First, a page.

Skip to content
Join our Newsletter

Are other tailings ponds in B.C. at risk of failing?

Mount Polley probe raises concerns in Alaska over proposed mines in Golden Triangle
CEC Mining’s vacuum system creates dry waste from an iron mine in Brazil. | Handout

How many more of the 98 mine tailing ponds in B.C. are vulnerable to sudden, unexpected collapse? And is there a viable alternative to storing massive amounts of mine waste under water behind dams?

Those are some of the questions that have been raised after an expert panel of engineers pinpointed the cause of the worst mine disaster in B.C. history.

A dam containing tailings from the Mount Polley mine collapsed without warning August 4, 2014, because of a design flaw, the three-person panel of engineering experts concluded.

Engineers responsible for designing, building and maintaining the dam failed to account for a clay-like layer of glacial material underneath the dam’s foundation that gave way under the weight of the growing tailings pond.

The cleanup alone will cost the mine’s owner, Imperial Metals (TSX:III), roughly $67 million. That doesn’t include the cost of repairing the dam so that the mine can restart – something that is still months away. The company is also facing a class-action lawsuit from shareholders.

While a layer of clay-like glacial material beneath the dam’s foundation loaded the gun, it was a decision by engineers to increase the steepness of the dam’s slope that “pulled the trigger,” the panel concluded, causing a collapse that could not have been anticipated through increased inspections.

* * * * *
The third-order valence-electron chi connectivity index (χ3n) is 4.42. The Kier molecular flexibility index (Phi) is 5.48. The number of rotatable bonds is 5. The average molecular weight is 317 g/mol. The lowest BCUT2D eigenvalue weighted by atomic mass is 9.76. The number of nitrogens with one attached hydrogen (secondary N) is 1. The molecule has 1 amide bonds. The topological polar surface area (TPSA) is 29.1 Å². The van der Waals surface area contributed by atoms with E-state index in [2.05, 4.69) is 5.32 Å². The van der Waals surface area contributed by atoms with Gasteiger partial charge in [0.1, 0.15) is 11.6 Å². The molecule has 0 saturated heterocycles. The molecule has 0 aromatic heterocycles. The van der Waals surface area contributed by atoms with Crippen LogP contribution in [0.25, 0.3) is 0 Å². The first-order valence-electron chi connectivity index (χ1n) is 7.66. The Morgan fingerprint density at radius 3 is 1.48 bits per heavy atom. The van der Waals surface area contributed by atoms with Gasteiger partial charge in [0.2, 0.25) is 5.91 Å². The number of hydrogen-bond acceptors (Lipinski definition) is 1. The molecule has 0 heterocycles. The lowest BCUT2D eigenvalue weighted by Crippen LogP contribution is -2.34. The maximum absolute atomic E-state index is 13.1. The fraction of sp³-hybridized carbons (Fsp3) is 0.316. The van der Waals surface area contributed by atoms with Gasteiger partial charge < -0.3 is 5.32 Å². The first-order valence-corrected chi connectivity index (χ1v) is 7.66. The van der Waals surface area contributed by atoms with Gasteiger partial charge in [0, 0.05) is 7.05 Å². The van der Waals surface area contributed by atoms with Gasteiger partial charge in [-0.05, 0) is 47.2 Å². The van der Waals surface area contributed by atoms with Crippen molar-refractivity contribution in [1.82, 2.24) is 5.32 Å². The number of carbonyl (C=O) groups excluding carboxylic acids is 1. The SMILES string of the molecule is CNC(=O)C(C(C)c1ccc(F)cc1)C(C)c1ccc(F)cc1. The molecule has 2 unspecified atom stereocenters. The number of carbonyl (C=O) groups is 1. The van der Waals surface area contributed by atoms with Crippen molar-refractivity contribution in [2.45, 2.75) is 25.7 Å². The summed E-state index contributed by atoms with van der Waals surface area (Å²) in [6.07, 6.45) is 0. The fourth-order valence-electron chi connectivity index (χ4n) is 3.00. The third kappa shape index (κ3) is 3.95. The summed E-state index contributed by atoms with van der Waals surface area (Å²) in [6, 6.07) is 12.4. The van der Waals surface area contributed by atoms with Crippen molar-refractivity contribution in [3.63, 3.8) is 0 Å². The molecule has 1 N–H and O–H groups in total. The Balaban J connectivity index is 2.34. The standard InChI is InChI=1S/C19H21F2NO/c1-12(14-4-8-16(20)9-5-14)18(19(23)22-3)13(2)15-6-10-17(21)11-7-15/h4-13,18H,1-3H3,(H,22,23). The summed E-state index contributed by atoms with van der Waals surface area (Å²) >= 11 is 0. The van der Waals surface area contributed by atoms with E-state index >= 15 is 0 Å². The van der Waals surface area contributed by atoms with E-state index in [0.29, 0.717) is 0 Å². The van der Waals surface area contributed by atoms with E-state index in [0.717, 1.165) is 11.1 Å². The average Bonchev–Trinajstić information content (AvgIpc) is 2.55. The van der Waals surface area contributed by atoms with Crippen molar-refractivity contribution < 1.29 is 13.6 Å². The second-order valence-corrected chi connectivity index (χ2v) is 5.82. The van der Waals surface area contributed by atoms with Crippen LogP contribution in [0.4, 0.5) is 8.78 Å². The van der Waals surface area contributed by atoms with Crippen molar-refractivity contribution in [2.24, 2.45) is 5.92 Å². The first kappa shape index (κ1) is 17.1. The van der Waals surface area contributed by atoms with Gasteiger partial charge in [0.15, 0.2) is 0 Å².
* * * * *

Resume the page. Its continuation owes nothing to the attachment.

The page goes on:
And although the increasing volume of water in the dam had been identified as a concern, it did not cause the breach, although it did result in more mine slurry washing into fish-bearing waters than might otherwise have occurred.

Unlike other types of dams, mine tailings pond dams are not static; they continue to be built up over the years to accommodate a growing pile of mine waste, stored under water to prevent oxidization, which can lead to acid rock drainage.

The dams are the responsibility of the engineering firms that mine companies hire. Imperial Metals’ engineers of record were Knight Piésold Consulting and AMEC.

“The decision on the design always lies with the engineers of record,” said Steve Robertson, Imperial’s vice-president of corporate affairs. “It’s their dam. So they design it; they tell us how it needs to be constructed; they oversee the construction.”

Neither Knight Piésold nor AMEC responded to interview requests.

Asked if Imperial Metals plans to hold either engineering firm to account for the dam’s failure, Robertson pointed out that the technical panel did not have a mandate to assign blame.

That will be the mandate of two other investigations that are still underway. Last week, as part of one of those investigations, a search warrant was executed on Imperial Metals’ offices in Vancouver and the mine site.

In response to the technical panel’s findings, Energy and Mines Minister Bill Bennett ordered all mine companies with operating or decommissioned mines in B.C. to report back and inform the ministry if their own tailings ponds have similar glacial material underlaying their dams.

And those that haven’t already set up independent review boards to look at engineering and geotechnical issues have been ordered to do so.

But that gives small comfort to Alaskan fishermen, First Nations and politicians who fear more loaded guns will be built just across the border in salmon-bearing watersheds.

They’re concerned mostly about Imperial Metals’ new Red Chris mine, which is still in commissioning, and the massive KSM underground open-pit copper-gold mine complex, both of which are in the “Golden Triangle” near the Alaskan border.